Thank you Dick and Jgens.
\int{x^3}\sqrt{1+x^2}dx
Let u=1+x^2\rightarrowdu=2xdx
\int{x^3}\sqrt{1+x^2}dx=\frac{1}{2}\int(u-1)\sqrt{u}du
\frac{1}{2}\int(u-1)\sqrt{u}du=\frac{1}{2}(\int{u^{\frac{3}{2}}}du-\int{u^{\frac{1}{2}}du)
\int{u^{\frac{3}{2}}}du=\frac{2}{5}u^{\frac{5}{2}}...
Homework Statement
Hello. I have a simple integral here that has been stumping me for the last 30 minutes. It appears that my basic integration skills have gotten very rusty.
Homework Equations
\int{x^3}\sqrt{1+x^2}dx
The Attempt at a Solution
I am pretty sure a simple...
Homework Statement
A body of mass "m" is repelled from the origin by a force F(x). The body is at rest at x_0, a distance from the origin, at t=0. Find v(x) and x(t).
Homework Equations
F(x)=\frac{k}{x^3}
\ddot{x}=\frac{d\dot{x}}{dt}=\frac{dx}{dt}\frac{d\dot{x}}{dx}=v\frac{dv}{dx}...
Thanks. This makes sense to me also. I would like to point out something about this problem. I am not sure how relevant this is because the "correct" answer could have come from anywhere. I found this problem on another forum and could not solve it. The original poster came up with the same...
Hmm, ok. Using your suggestions here is what I did:
I re-wrote my equations (Thanks, organization is crucial) as:
C(t)=\sqrt{(50t)^2+(27t)^2}
I then simplified as follows:
C(t)=\sqrt{t^2(50^2+27^2)}
...then:
C(t)=\sqrt{t^2(3229)}
...and finally:
C(t)=t{\sqrt{3229}}...
Sorry about the abbreviation. In my DiffEq book, they use FODE to mean First Order ordinary Differential Equation.
This problem does not come from my DiffEq book, but it did remind me of a similar problem in that book that also stumped me.
Thank you for the hint. As always your posts...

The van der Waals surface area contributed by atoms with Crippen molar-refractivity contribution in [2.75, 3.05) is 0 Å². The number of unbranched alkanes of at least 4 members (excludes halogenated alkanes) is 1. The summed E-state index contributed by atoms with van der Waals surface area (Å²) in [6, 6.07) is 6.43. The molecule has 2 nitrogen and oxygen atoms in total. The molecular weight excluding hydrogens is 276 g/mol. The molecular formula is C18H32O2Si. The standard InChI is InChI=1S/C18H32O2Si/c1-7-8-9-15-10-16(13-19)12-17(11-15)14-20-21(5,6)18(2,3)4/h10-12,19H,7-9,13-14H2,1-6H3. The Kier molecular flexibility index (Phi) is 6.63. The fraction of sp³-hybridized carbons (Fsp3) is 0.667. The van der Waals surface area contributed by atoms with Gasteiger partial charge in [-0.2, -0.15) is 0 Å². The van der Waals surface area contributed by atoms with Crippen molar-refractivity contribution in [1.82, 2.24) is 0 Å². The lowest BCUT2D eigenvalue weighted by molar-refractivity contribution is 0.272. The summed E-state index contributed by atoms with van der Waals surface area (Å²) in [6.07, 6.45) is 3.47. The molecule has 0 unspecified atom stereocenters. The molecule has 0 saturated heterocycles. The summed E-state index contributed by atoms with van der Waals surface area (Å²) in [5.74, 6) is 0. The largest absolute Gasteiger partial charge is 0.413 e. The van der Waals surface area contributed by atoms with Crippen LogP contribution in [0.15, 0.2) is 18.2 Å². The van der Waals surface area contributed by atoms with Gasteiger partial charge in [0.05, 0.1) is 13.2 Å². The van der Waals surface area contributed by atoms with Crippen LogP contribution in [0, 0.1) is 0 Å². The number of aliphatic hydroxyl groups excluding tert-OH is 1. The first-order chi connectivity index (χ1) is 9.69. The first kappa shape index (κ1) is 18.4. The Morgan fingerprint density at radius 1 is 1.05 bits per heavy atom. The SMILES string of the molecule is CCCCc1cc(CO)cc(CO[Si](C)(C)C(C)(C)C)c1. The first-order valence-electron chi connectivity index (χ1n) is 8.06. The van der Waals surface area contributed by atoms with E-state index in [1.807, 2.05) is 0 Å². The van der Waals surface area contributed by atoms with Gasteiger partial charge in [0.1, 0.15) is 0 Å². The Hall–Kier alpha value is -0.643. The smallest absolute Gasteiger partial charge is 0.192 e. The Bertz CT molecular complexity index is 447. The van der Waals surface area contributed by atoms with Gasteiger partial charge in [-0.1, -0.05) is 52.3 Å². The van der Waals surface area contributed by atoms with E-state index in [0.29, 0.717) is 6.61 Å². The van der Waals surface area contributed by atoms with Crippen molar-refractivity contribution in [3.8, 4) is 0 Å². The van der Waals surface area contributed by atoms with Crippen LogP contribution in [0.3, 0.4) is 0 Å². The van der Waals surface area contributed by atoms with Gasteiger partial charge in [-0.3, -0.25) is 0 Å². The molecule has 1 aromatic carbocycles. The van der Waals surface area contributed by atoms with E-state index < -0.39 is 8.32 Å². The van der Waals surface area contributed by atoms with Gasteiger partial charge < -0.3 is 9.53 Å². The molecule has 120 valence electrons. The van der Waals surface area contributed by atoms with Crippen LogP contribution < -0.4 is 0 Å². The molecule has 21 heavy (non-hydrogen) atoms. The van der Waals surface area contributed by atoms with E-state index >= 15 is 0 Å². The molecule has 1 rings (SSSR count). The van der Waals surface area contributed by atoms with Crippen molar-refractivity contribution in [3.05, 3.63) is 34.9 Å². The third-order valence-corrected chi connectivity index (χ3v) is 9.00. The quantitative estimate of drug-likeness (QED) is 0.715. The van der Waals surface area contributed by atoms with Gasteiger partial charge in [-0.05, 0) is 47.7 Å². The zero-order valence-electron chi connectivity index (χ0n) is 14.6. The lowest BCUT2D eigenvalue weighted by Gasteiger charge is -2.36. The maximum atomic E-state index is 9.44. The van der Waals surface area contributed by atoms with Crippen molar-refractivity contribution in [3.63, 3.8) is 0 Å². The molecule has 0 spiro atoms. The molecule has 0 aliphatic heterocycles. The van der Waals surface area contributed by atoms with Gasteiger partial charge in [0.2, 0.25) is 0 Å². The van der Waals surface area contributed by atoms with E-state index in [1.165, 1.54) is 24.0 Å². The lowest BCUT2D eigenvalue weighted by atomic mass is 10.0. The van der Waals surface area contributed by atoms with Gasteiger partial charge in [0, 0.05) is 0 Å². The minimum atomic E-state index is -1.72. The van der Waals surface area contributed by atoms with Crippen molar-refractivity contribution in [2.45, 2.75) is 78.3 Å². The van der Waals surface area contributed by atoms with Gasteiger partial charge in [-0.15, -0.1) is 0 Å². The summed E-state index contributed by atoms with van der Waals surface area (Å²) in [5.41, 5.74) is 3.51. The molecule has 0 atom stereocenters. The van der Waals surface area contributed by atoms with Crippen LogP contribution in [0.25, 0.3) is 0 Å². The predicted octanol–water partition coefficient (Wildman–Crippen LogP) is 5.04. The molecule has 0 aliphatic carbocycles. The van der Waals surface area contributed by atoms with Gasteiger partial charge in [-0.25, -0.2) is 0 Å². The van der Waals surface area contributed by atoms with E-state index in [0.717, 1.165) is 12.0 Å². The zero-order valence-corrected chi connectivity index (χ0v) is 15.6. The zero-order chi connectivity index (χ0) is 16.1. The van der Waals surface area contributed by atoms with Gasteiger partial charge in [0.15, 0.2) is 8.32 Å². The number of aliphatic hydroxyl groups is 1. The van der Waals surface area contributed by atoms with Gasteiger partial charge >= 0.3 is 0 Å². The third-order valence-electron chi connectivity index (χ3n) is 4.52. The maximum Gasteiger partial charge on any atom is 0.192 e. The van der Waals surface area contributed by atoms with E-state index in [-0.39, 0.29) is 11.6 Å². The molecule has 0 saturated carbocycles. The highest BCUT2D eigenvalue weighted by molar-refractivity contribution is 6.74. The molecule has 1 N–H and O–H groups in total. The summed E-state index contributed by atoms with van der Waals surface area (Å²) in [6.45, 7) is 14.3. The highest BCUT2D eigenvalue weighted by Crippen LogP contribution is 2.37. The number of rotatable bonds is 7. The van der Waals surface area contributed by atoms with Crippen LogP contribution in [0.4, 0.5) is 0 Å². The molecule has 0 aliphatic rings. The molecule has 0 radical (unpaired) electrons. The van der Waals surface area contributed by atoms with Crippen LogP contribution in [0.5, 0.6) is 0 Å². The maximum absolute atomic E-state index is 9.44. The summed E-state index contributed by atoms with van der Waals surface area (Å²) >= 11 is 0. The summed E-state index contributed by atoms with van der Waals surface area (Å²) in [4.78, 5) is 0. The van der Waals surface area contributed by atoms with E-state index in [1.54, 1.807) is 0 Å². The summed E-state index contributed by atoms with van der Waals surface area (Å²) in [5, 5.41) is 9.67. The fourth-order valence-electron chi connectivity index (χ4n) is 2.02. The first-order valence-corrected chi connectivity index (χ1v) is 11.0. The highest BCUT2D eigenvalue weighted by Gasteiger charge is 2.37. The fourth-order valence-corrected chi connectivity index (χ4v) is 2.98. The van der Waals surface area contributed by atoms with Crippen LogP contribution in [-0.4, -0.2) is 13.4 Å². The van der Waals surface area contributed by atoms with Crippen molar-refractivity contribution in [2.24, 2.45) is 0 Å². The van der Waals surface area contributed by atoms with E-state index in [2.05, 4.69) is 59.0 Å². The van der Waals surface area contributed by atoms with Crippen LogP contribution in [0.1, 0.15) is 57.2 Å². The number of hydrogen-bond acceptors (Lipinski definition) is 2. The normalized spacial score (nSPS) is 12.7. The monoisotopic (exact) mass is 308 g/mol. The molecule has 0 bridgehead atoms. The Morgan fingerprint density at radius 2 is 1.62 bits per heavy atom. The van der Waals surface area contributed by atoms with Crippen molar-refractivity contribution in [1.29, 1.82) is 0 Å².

Homework Statement
2 cars start from the same point. Car A travels a constant 50 mph due west. Car B travels a constant 27 mph due south. After 3 hours, how fast is the distance changing between them?
Homework Equations
The Attempt at a Solution
I saw this problem online...
Homework Statement
Fit P(w) to determine Q, and w_0, and R. You should put in Vrms as a known constant.
Homework Equations
P(\omega)={\frac{V_{rms}^{2}}{R(1+Q^2(\frac{\omega}{\omega_0}-\frac{\omega_0}{\omega})^2)}
Q=\frac{\omega_0}{\Delta\omega}
R=R_load+r
The Attempt at a...
First, I forgot to thank you for taking the time to reply. Thank you.
Gosh, I see. Sorry about the earlier post. I was thinking of only including the even numbers for some reason.
Would you say that what you have posted above is "as good as it gets"?
I was concerned about how I...
Homework Statement
The steady state temperature distribution, T(x,y), in a flat metal sheet obeys the partial differential equation:
\frac{\partial^2{T}}{\partial{x}^2}+{\frac{\partial^2{T}}{\partial{y}^2}}=0
Separate the variables and find T everywhere on a square flat plate of sides S with...
Thanks a lot! That is also the answer I got.
I realized why maple wouldn't plot it, it was because I did not account for the "n" in the denominator. No wonder Maple was blabbering about a singularity.
Thanks for the clarification, Vela. I spoke with my professor today, and he also said the original integral should be correct.
He went on to say that I should be able to plot it in Maple. So, I guess that means I need some more practice in Maple (That should be no surprise to...